Once these two first steps have been worked through, parents can feel very overwhelmed about where to start in order to help their child.  It is important for early childhood educators to have some helpful resources, contacts, service provider options and information at their fingertips so that parents feel supported in addressing their child’s developmental concerns.

Once again, our free resources (books, home programmes) can be of assistance as can our social media pages and .

Keep an eye out for next week’s Chatterbox […]


Speech Therapy: Is your child getting the right dose?

Dosage and Speech Pathology?  Isn’t dosage a term used when we are talking about medicines?

Yes, getting the dosage just right is really important when you are requiring a prescription from your doctor to manage a physical illness.

Getting the correct dosage of therapy is also really just as important for your child when managing his or her communication disorder.

What do we mean by dosage in Speech Pathology?

Dosage in Speech Pathology can refer to a few things.  It can refer to the number of planned sessions for your child, the frequency of those treatments, the time during therapy targeting a specific skill and the number of learning opportunities your child experiences during therapy, at home and at school / preschool.

Just like when medications are prescribed; different doses of treatment can be prescribed for different disorders to achieve better results.  There are also several factors that impact treatment dose.

Factors that Impact Dosage

Many factors require consideration by your child’s Speech Pathologist when prescribing dosage for your child.  These may include but are not limited to your child’s:

Disorder  / Diagnosis


Attention Level


Co-morbid conditions

Other factors external to your child such as your other family commitments, work hours and access to services also need to be considered when making a decision about treatment dose.

What do we know about dosage in Speech Pathology?

This area of research in our profession is still relatively new.  We need to know much more about the optimal doses of therapy for various speech, language and communication disorders.  We perhaps know the most about treatment doses for children with speech sound disorders.  There is an excellent review of the literature here

The evidence base for treatment dose when working with children who have language disorders is also growing.  Interestingly the ‘more therapy the better’ mantra is not necessarily true in this case.  Research is showing that children with language disorders may actually benefit mores so to low dose/high frequency or high dose/less frequency interventions than to high dose/high frequency approaches.

The bottom line?

Discuss treatment dose with your child’s Speech Pathologist today.


My child has started to Stutter

Stuttering is a relatively common communication disorder that affects 1-2% of the population and impacts the fluency or flow of speech.

Children who stutter have difficulty saying what they want to using smooth or fluent speech.  Unfortunately the onset of stuttering in young children can cause much worry and even alarm for parents.  Luckily we have several effective treatments at our fingertips to help….but first, some answers to some frequently asked questions.

What Causes Stuttering

Contrary to popular belief, stuttering is not caused by anxiety, exposure to trauma / stress or parenting.  Instead, it is now known that stuttering is a problem with neural processing involving the brain activity that supports speech production.  We also know that stuttering tends to run in families and is more common in males than females.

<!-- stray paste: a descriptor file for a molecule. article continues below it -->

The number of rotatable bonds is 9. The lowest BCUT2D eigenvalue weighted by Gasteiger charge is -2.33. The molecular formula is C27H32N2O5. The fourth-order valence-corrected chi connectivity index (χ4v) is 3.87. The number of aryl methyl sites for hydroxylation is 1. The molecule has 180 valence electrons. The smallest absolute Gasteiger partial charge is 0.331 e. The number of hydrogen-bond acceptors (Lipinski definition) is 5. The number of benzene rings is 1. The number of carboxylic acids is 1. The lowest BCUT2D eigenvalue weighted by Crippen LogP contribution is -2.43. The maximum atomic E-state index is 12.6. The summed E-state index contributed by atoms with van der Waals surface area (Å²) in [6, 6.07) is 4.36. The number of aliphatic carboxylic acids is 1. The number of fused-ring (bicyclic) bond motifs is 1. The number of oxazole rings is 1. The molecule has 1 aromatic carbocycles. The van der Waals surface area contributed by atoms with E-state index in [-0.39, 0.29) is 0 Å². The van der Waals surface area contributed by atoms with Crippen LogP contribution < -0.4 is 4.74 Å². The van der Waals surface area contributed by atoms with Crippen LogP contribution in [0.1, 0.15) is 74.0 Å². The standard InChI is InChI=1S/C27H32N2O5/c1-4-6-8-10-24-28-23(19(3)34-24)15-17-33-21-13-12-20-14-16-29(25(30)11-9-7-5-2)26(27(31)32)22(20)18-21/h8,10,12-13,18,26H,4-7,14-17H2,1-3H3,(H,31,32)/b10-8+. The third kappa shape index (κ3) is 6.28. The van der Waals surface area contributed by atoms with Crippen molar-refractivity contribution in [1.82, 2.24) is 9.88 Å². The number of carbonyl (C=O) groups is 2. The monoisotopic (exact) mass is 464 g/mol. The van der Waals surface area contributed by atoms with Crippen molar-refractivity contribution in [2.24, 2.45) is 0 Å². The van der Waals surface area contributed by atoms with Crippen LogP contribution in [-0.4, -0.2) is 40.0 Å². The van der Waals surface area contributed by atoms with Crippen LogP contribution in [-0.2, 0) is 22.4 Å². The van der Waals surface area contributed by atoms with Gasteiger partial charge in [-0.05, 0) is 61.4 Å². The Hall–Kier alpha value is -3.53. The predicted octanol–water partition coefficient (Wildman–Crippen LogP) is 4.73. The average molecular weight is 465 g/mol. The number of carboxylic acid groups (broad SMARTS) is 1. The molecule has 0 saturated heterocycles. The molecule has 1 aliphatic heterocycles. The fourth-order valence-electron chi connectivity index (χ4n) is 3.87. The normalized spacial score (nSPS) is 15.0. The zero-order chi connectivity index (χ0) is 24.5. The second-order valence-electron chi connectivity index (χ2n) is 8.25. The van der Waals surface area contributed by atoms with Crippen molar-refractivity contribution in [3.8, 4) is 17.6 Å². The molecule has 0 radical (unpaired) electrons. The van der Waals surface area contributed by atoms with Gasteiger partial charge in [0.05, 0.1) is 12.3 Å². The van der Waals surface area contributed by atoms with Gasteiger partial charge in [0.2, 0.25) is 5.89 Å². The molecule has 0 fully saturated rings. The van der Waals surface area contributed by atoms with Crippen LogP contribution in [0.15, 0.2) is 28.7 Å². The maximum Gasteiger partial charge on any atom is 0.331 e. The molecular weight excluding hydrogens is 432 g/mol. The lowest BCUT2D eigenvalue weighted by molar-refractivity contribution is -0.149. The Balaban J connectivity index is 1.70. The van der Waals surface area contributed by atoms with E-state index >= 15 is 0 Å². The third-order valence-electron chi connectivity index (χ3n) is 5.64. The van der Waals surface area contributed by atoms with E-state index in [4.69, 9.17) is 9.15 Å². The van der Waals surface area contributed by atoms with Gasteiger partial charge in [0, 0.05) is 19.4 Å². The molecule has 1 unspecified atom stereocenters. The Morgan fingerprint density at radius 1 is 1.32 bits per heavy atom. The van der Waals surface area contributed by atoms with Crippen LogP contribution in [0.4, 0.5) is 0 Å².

Can Stuttering Appear Overnight?

Stuttering can appear quite suddenly or can develop gradually over several weeks or months. Stuttering is usually first noticed in the toddler to preschool years when children are learning to combine words into phrases and short sentences.  Stuttering can range in severity to very mild to quite severe.

Will my child grow out of it?

Some children will naturally grow out of their stuttering whilst some will require therapy.  As it is not possible to predict which children will recover naturally, speech pathologists recommend that children who begin to stutter should receive therapy.

What Does Stuttering Sound Like?


These are the most common type of stuttering behaviour. Repetitions often occur at the beginning of an utterance and may be the first sound, syllable or entire word or phrase.

  • e.g. “C C C Can I have the car?”
  • e.g. “Can Can Can I have the car?”
  • e.g. “Choc Choc Chocolate is yummy”
  • e.g. “I want I want I want a biscuit”


Children who use this stuttering behaviour sound like they are ‘stuck’ on words. The word does not sound bumpy as with repetitions but more like a struggle to get the words out. Blocking is often accompanied by facial grimaces or other body movements.


Words may sound stretched
• e.g. “IIIIIIIIIIIIIII want one”

How is stuttering treated?

Luckily we have plenty of effective interventions available for treating stuttering.  Those who receive early intervention have really good chances of becoming stutter-free particularly if that treatment is received in the preschool years when treatments are simpler and more effective.

Some recent research has shown that even children as young as 7 who stutter are at risk of feeling anxious about talking in social situations so this is another reason why we recommend treating stuttering when a child is under the age of 6 years wherever possible.

There are currently two evidence-based approaches that we use to treat preschooler who stutter at Learn2Communicate. These are the Lidcombe Programme and the Westmead Program.  Both are effective and many can be delivered either face to face or using telehealth.

Please contact a Speech Pathologist if you have any concerns that your child may be stuttering.  Contact us if you would […]